ABOUT THE WRITER: With a particular love for fashion, travel and events, Jade Byers-Pointer loves to creatively explore the world.
Audiences first saw Peter Helliar as an up and coming funny man and cast mate of Rove’s popular talk show. From radio to film, writing, producing, and directing the comedian has ticked a lot of boxes throughout his career. Critics have hailed Helliar as comedic brilliance and his stand up shows prove him to be the funny family man that everyone loves to watch. He still has much more to prove, however, now as a full-time co-host of one of Australia’s most popular shows The Project and a new stand-up show in the works. His much-anticipated show One Hot Mess is coming to Brisbane for one weekend only during the Brisbane Comedy Festival where Helliar will entertain his audiences over four packed shows. Here the comedian talks about writing, family and inspiration, and the pressure of making people laugh.
Has comedy always played a role in your life?
Yes. I was drawn to comedy on TV and at the movies and eventually drawn into watching stand-up comedy both on TV like on shows like The Big Gig and live. My family is a family that is close and likes to laugh a lot so there has always been humour in our house.
What is the story behind your newest stand-up show One Hot Mess?
It’s about an inspiring female photographer who gets into a relationship with an older woman. It’s set in the fifties… Hang on, I’m thinking of the movie Carol with Cate Blanchett. One Hot Mess is a bunch of observations about life in 2016. My life and your life, all our lives. Family, marriage, kids, pilates, technology, politics, society, sex and turning 40.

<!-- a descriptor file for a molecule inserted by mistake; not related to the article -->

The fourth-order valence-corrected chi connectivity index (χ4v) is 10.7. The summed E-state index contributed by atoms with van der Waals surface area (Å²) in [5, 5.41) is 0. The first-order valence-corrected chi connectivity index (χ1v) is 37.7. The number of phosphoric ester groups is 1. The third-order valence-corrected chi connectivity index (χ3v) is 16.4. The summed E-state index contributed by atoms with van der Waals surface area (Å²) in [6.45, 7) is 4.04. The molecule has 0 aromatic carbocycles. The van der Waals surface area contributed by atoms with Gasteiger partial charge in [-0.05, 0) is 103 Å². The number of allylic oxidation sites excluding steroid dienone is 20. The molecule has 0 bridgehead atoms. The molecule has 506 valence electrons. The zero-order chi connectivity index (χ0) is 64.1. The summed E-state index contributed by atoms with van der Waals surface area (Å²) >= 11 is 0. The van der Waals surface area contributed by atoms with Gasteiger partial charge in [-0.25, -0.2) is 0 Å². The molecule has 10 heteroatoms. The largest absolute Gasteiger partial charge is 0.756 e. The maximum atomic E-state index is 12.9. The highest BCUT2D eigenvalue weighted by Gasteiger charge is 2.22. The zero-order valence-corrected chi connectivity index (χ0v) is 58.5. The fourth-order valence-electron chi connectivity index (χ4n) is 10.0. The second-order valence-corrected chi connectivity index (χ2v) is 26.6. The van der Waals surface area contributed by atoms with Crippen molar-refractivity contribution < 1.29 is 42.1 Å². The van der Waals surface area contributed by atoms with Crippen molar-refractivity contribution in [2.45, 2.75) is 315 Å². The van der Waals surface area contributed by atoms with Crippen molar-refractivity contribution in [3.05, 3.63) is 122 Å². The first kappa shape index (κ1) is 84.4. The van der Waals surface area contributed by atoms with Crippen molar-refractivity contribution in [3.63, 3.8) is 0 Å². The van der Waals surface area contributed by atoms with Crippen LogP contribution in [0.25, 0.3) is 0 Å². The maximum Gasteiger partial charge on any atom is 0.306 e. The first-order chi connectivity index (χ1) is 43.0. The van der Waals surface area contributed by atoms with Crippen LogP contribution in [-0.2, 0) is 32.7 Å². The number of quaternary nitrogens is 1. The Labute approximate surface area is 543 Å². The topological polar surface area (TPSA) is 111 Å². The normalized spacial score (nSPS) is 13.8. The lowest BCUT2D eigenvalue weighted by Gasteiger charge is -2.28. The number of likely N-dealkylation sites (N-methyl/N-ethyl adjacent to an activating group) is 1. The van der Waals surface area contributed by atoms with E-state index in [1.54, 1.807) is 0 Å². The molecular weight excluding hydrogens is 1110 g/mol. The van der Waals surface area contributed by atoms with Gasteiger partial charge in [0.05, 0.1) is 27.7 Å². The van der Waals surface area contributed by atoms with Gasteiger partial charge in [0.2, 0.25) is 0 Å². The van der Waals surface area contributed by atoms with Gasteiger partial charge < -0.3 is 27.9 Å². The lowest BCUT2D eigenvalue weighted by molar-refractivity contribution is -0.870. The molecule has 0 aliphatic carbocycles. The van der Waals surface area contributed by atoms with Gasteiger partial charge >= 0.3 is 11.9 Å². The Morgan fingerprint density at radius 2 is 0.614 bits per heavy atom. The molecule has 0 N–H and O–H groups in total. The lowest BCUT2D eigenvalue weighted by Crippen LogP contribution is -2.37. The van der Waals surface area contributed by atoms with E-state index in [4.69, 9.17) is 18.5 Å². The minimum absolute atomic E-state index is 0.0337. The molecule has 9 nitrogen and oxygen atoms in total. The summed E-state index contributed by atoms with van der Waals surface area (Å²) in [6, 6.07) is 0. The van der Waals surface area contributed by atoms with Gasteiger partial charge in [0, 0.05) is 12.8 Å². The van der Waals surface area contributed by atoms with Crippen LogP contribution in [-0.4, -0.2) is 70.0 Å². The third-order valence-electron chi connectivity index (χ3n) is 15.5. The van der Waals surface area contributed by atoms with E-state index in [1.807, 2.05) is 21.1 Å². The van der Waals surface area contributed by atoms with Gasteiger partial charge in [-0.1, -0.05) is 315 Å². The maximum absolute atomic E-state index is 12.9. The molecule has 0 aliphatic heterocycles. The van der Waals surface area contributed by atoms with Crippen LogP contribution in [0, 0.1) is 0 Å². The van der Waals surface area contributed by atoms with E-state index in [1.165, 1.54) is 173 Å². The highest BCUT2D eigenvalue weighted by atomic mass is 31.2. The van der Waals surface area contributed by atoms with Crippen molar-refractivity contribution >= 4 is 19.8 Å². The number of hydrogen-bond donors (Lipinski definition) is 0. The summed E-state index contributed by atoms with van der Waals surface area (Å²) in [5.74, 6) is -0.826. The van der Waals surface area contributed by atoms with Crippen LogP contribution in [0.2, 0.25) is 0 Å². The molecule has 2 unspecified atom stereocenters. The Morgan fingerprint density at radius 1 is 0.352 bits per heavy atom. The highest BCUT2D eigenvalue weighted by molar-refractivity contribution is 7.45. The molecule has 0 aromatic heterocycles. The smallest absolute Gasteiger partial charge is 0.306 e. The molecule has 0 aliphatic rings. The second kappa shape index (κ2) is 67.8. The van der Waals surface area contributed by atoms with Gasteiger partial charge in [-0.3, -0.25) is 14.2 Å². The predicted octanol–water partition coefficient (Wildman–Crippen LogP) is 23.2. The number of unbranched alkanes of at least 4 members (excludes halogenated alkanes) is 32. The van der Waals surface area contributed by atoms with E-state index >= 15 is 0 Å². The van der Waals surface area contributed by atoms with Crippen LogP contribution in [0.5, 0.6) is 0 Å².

Do you find inspiration in other comedians?
Of course but I will never say which ones. It gives them too much power; it’ll go to their heads. I praised Sam Simmons once and then he goes off and wins the biggest comedy award in the world, so please understand I must keep such things to myself.
How is stand up different to working on television and film?
Stand up definitely involves less meetings. Way less meetings. In fact, I’ve had exactly no meetings with anyone for One Hot Mess. I have at least three a day on The Project. On a film, there are 7,000 meetings every week.
What has been the highlight of your career so far?
Interviewing Justin Bieber… Or Christopher Pyne tweeting me. To be honest just being able to do my live shows and having people come. Getting to play big rooms or sometimes big tents is something I don’t take for granted
Millions of people tune into The Project and you have sold out many of your stand-up shows. Why do you think so many people are drawn to comedy?
If I knew I would freak out and ruin it for myself. I don’t know but if I was to guess it would be my rugged handsomeness. My chin dimple is the cherry on that handsome sundae.
Do you ever have a fear that people won’t laugh? Is there pressure to make people laugh?
If people are paying to see you and they have chosen you out of lots of shows and maybe they’ve organised a babysitter then, of course, there is pressure. There needs to be pressure but comedians tend to have that pressure built into ourselves. Comics can have a reputation for being lazy. There are no lazy comics, they all quit and are now working at Harvey Norman or Subway.
Does your family play a role in your writing?
They do all my writing. The great thing about having three kids is I have them basically working in a joke sweatshop. They get paid a dollar a day and I expect three topical gags, two generic routines, one political gag and ten puns’ each and every day.
Do you have any advice for aspiring comedians?
Get on stage as much as you can. The way you get into a routine is as important as the way you get out so in other words the set-up is as important as the punch line and finally, don’t be a dick.
What is next for Peter Helliar?